Does Australian Media Have It In for Football?
Image Credit: Wikicommons

Does Australian Media Have It In for Football?


Is football hooliganism becoming a problem in Australia? For many Australians reading the mainstream media over the last week or so, the answer to this question is likely an unambiguous “yes!”

Some fans in the country, however, are frustrated over what they see as double standards of much of the media as the start of the country’s professional league, the A-League’s, eighth season approaches.

Two incidents have made headlines of late.

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Earlier this week, police used pepper spray at a pre-season game between Western Sydney Warriors and A-League team Sydney FC. Fighting broke out after a firework was thrown into the crowd.

This followed closely on the heels of an incident last week during Sydney FC’s game against the Macarthur Rams when a child was hit by a rock.

Nobody is disputing that something happened. A-League CEO Ben Buckley was quick to condemn the incidents and two men involved in lighting flares and fireworks were banned from attending all football games for the next five years

 "The troublemakers who bring the game into disrepute with their reckless behavior have no place in the game," Buckley said in a statement. “The incidents at Campbelltown and Edensor Park over the past week were the work of a few idiots who wanted to cause trouble."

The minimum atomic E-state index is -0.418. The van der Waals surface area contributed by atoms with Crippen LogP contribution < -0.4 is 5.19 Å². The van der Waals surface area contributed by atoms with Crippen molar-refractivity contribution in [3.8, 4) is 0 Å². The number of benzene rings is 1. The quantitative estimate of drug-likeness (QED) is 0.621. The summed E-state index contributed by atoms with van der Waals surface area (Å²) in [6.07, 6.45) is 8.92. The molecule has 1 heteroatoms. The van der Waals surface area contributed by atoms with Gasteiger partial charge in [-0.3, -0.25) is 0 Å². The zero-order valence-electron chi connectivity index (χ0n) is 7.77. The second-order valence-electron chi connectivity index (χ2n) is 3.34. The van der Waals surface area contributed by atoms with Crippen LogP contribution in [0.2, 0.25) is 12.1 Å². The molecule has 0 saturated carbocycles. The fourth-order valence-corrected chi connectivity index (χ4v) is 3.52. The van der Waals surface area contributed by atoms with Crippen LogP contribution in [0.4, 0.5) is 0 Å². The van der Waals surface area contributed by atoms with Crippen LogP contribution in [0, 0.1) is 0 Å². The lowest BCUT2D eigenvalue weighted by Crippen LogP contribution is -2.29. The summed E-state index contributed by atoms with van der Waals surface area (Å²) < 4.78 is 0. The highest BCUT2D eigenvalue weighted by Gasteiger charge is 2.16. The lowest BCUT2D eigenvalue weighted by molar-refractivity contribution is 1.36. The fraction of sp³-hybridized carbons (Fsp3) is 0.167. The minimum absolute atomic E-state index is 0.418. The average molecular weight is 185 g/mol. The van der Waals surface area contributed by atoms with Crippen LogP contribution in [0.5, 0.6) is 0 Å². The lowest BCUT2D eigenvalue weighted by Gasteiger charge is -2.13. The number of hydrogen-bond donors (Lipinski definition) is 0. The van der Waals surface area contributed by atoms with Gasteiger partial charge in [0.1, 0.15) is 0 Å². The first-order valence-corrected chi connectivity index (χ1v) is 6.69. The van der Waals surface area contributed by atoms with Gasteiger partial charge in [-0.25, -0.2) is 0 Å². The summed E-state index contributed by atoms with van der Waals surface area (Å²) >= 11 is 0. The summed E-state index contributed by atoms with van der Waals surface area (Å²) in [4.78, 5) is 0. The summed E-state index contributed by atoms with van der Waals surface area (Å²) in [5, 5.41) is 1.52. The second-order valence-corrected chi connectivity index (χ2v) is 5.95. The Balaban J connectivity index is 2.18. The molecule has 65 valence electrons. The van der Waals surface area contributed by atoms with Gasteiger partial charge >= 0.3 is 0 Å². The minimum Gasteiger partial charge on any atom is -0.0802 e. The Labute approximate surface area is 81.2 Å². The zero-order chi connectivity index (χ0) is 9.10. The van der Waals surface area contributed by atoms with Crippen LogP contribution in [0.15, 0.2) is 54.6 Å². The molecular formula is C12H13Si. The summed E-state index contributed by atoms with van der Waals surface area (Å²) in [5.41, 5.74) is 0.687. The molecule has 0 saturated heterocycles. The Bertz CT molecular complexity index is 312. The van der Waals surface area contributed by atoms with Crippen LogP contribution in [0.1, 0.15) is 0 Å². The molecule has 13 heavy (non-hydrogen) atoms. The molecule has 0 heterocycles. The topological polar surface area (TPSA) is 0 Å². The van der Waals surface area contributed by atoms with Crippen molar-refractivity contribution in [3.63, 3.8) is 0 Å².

Football fans, who admittedly can be sensitive, feel however that the media can go overboard when talking about the beautiful game.

And some have questioned the police’s handling of the situation and wondered whether or not their response was heavy-handed.

Football operates in a highly competitive sporting market and lags behind established codes such as Australian Rules Football, Ruby League, and cricket.

At times the beautiful game struggles for attention (which is why the season kicks off in October when Aussie Rules and rugby are approaching the end of their seasons) but at times, the mainstream media seems to hold a grudge towards football.

Sydney’s Daily Telegraph, for example, featured the trouble that saw 11 out of a crowd of three thousand ejected on its front page. 

Such newspapers can be quick to talk about soccer hooliganism at the first hint of any violence at a game, but when similar incidents happen in other sports they are often treated in isolation and not reported as any kind of sport-wide phenomenon.

 “What's a ‘scuffle’ in another sport – let's say cricket – is routinely a ‘riot’ in football. Always has been, always will be,” wrote the Sydney Morning Herald’s A-League correspondent.

 Maybe so, but fans are becoming increasingly frustrated at this double standard.

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